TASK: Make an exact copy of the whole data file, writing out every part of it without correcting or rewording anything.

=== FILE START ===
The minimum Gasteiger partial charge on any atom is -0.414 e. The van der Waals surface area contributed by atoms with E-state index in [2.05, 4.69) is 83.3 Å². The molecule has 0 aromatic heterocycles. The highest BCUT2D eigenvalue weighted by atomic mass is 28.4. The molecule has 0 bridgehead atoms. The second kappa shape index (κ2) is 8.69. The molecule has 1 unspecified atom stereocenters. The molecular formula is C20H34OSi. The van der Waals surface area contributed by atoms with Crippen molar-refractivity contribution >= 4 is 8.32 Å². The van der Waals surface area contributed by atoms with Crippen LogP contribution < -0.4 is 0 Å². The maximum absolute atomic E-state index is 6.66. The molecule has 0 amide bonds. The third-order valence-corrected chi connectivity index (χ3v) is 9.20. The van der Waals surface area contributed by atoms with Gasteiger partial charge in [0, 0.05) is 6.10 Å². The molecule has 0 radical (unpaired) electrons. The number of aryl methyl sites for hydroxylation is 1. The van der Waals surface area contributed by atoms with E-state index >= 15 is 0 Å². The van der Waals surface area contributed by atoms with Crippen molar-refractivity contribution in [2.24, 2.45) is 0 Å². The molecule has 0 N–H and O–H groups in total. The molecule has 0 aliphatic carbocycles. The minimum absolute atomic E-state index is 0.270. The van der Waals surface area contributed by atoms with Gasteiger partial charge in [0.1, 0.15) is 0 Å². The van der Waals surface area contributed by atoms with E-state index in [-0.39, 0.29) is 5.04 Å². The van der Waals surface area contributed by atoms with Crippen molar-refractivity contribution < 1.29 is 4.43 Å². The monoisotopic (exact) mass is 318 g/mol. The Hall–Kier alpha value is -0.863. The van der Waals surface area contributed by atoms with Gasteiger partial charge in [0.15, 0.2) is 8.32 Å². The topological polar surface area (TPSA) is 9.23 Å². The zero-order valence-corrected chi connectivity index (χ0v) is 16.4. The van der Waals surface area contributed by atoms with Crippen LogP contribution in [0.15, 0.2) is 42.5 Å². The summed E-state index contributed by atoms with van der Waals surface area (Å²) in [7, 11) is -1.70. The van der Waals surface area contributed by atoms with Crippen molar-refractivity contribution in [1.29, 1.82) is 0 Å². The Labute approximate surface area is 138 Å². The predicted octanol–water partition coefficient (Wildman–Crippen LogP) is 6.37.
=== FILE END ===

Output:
The minimum Gasteiger partial charge on any atom is -0.414 e. The van der Waals surface area contributed by atoms with E-state index in [2.05, 4.69) is 83.3 Å². The molecule has 0 aromatic heterocycles. The highest BCUT2D eigenvalue weighted by atomic mass is 28.4. The molecule has 0 bridgehead atoms. The second kappa shape index (κ2) is 8.69. The molecule has 1 unspecified atom stereocenters. The molecular formula is C20H34OSi. The van der Waals surface area contributed by atoms with Crippen molar-refractivity contribution >= 4 is 8.32 Å². The van der Waals surface area contributed by atoms with Crippen LogP contribution < -0.4 is 0 Å². The maximum absolute atomic E-state index is 6.66. The molecule has 0 amide bonds. The third-order valence-corrected chi connectivity index (χ3v) is 9.20. The van der Waals surface area contributed by atoms with Gasteiger partial charge in [0, 0.05) is 6.10 Å². The molecule has 0 radical (unpaired) electrons. The number of aryl methyl sites for hydroxylation is 1. The van der Waals surface area contributed by atoms with E-state index >= 15 is 0 Å². The van der Waals surface area contributed by atoms with Crippen molar-refractivity contribution in [2.24, 2.45) is 0 Å². The molecule has 0 N–H and O–H groups in total. The molecule has 0 aliphatic carbocycles. The minimum absolute atomic E-state index is 0.270. The van der Waals surface area contributed by atoms with Gasteiger partial charge in [0.1, 0.15) is 0 Å². The van der Waals surface area contributed by atoms with E-state index in [-0.39, 0.29) is 5.04 Å². The van der Waals surface area contributed by atoms with Crippen molar-refractivity contribution < 1.29 is 4.43 Å². The monoisotopic (exact) mass is 318 g/mol. The Hall–Kier alpha value is -0.863. The van der Waals surface area contributed by atoms with Gasteiger partial charge in [0.15, 0.2) is 8.32 Å². The topological polar surface area (TPSA) is 9.23 Å². The zero-order valence-corrected chi connectivity index (χ0v) is 16.4. The van der Waals surface area contributed by atoms with Crippen LogP contribution in [0.15, 0.2) is 42.5 Å². The summed E-state index contributed by atoms with van der Waals surface area (Å²) in [7, 11) is -1.70. The van der Waals surface area contributed by atoms with Crippen molar-refractivity contribution in [1.29, 1.82) is 0 Å². The Labute approximate surface area is 138 Å². The predicted octanol–water partition coefficient (Wildman–Crippen LogP) is 6.37.